Dr. Goldstein: Good question, I mentioned the Lewy bodies and that’s a pathologic hallmark of Parkinson’s, there are also biochemical hallmarks, what causes the movement disorder in Parkinson’s is known it’s been known for a half century and that is loss of a particular chemical called dopamine in a particular brain pathway, that’s what causes the movement disorder. Well, dopamine and norepinephrine are like father and son in a small chemical family called catecholamines. There are only three catecholamines in the body, dopamine, norepinephrine, and adrenaline which is the most famous catecholamine, that’s it. So, the concept is that there’s something, something relates catecholamine neurons, which are rare in the nervous system, and Lewy bodies why is that an association? And our theory, which we’ve been pursuing for several years, is that alpha-synuclein that protein that’s deposited in the catecholamine neurons interacts with products of oxidation of dopamine or norepinephrine and it’s that interaction that destroys the nerves, that’s the idea.
Mr. Ruechel: Does the PAF we talked about that, does it ever evolve into what we call multiple system atrophy, are they related?
Dr. Goldstein: That’s a controversial question.
Mr. Ruechel: Ok, it’s controversial, your opinion.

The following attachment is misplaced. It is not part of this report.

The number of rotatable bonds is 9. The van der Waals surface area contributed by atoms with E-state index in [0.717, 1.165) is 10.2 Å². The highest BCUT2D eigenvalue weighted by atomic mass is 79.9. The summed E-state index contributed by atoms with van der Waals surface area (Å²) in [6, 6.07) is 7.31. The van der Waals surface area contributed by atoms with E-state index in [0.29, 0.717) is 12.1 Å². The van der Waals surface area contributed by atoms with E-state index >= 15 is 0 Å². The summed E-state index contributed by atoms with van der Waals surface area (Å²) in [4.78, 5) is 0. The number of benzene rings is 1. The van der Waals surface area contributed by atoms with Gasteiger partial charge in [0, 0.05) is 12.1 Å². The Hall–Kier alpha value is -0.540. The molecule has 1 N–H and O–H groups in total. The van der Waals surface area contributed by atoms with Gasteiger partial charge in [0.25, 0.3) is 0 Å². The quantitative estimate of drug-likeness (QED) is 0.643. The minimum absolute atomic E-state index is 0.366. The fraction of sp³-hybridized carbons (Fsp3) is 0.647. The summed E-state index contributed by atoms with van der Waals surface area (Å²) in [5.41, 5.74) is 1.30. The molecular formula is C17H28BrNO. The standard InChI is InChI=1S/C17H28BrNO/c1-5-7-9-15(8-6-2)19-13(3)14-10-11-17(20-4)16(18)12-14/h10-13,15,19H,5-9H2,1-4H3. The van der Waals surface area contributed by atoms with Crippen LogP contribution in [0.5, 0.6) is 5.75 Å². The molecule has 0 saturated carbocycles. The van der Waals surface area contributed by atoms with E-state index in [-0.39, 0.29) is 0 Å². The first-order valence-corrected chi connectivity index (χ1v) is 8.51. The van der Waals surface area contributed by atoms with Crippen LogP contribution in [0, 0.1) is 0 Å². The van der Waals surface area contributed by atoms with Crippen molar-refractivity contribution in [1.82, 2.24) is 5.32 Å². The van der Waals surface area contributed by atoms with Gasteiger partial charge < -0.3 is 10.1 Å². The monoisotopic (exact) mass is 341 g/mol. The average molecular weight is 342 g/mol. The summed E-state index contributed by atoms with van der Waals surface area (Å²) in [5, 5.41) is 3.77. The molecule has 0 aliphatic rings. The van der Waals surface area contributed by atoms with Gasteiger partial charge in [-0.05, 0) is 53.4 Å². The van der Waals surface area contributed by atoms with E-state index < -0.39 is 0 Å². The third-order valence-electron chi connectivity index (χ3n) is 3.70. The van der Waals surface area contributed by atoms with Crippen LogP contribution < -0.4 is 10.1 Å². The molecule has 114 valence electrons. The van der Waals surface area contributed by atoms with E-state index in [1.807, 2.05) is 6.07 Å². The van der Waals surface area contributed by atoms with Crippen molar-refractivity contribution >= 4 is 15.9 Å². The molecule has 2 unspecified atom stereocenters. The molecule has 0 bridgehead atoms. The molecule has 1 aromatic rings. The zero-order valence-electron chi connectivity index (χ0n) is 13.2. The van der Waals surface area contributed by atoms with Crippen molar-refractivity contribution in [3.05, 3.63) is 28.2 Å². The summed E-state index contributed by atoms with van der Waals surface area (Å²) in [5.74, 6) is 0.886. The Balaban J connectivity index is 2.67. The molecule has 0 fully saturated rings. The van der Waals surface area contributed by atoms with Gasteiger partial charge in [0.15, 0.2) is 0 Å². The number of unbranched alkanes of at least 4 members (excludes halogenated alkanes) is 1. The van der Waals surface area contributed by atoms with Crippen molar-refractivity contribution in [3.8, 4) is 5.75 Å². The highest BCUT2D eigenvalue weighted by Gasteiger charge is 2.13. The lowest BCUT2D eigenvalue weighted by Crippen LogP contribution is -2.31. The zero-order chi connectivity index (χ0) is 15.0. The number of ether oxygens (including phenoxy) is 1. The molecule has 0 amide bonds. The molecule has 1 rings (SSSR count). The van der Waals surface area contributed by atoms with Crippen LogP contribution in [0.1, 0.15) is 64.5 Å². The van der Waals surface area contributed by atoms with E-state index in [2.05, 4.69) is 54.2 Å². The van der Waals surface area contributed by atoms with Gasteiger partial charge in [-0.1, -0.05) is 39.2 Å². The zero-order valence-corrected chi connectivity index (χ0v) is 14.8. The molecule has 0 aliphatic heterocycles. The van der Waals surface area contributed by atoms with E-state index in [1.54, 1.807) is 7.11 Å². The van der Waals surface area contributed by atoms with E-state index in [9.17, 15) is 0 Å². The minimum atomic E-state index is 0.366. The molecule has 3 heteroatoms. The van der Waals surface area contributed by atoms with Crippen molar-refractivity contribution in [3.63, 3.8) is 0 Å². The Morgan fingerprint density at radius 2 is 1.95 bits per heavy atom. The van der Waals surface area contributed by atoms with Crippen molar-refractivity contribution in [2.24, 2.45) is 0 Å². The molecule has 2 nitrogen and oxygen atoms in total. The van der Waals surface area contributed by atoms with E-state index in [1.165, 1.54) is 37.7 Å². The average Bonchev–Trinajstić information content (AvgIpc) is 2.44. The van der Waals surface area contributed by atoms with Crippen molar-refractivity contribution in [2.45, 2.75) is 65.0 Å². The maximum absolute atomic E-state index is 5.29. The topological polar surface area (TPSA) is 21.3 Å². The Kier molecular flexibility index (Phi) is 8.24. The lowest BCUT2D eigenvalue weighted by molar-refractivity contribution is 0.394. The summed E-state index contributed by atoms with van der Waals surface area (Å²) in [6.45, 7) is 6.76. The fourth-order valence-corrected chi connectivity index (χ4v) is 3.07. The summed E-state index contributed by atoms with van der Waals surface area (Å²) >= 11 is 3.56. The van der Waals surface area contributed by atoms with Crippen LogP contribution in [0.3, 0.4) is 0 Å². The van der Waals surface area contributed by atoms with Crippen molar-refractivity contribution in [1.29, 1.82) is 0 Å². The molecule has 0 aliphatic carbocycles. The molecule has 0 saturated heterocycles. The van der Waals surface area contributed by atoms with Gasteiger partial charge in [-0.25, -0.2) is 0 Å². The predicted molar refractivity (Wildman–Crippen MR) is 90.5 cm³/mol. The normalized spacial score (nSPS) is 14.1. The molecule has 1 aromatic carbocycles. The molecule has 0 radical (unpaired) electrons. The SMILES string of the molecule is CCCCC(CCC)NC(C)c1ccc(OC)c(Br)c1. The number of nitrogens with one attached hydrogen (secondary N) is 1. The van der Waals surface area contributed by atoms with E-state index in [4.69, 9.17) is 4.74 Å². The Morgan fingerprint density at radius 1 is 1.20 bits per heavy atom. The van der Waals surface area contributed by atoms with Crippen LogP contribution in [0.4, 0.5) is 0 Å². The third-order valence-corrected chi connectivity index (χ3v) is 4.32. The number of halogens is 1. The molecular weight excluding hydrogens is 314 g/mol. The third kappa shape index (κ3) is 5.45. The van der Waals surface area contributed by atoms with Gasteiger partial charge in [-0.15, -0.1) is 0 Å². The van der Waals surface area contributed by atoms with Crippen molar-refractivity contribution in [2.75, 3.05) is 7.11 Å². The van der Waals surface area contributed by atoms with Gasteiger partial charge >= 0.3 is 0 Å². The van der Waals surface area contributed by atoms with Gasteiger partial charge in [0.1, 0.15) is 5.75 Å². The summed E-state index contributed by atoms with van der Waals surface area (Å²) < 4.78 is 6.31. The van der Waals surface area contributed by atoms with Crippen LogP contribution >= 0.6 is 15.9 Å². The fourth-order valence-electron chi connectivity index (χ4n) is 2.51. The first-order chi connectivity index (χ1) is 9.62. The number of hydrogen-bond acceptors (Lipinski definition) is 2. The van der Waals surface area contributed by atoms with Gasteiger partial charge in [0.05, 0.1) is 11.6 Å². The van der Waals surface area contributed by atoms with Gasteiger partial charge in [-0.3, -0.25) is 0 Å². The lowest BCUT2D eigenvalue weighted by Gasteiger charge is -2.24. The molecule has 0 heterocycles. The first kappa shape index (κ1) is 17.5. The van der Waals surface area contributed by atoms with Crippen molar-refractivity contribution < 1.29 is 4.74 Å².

Dr. Goldstein: I don’t think there’s much doubt that PAF can evolve into Parkinson’s disease with orthostatic hypotension. About forty percent of people with Parkinson’s have orthostatic hypotension and one way Parkinson’s with orthostatic hypotension can occur is an evolution from PAF. Multiple system atrophy also involves alpha-synuclein deposits but the characteristic is not alpha-synuclein deposits in nerves instead it’s alpha-synuclein deposits in glial cells, these are like helper cells in the brain, they’re not neurons but they’re very important and the alpha-synuclein deposits are in the glial cells. Outside the brain most patients with multiple system atrophy have nothing wrong. And so, when you look for norepinephrine deficiency by scanning techniques for instance that I developed, there’s nothing wrong. So, there is a drastic difference between PAF or Parkinson’s with orthostatic hypotension or dementia with Lewy bodies, which is another thing that PAF can evolve into and MSA. If you don’t take into account the loss of norepinephrine, especially in the heart, if you don’t consider that, then it’s possible that PAF, what you think is PAF, can evolve into MSA.